In honor of Women's History Month, we are exploring the lives, careers and theories of a number of eminent women in psychology. This week's featured biography is a profile of pioneering psychologist Mary Whiton Calkins.
Mary Whiton Calkins is probably best-known as the first woman president of the American Psychological Association, but she made many more contributions to the field as well. Her experiences represent the difficulty and discrimination faced by many women in the early days of psychology. Despite fulfilling the requirements of a doctoral degree and receiving unanimous approval from a thesis committee that included William James, Josiah Royce and Hugo Munsterberg, Harvard refused to grant Calkins her degree because she was a woman.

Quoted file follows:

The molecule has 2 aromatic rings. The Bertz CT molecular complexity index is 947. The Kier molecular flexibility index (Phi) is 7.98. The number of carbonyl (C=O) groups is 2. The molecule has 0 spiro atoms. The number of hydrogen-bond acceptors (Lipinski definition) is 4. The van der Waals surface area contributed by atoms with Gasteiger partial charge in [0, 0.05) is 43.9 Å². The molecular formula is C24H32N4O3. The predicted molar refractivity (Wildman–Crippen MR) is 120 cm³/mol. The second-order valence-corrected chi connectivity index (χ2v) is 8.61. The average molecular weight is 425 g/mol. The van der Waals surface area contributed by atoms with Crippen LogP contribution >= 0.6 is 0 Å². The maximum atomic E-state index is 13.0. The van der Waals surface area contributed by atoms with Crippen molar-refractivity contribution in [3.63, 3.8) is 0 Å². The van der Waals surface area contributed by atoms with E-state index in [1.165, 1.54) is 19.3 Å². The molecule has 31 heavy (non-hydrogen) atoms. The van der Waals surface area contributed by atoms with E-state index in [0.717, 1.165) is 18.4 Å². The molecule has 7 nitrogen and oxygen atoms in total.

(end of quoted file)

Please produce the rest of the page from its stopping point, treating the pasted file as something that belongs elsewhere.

Regardless of this, Calkins went on to have a successful and influential career in psychology. She invented the paired-associate technique, contributed to dream research, advocated self psychology, and wrote more than 100 professional papers on topics in both psychology and philosophy.
Learn more about her life, career, and contributions in this biography of Mary Whiton Calkins.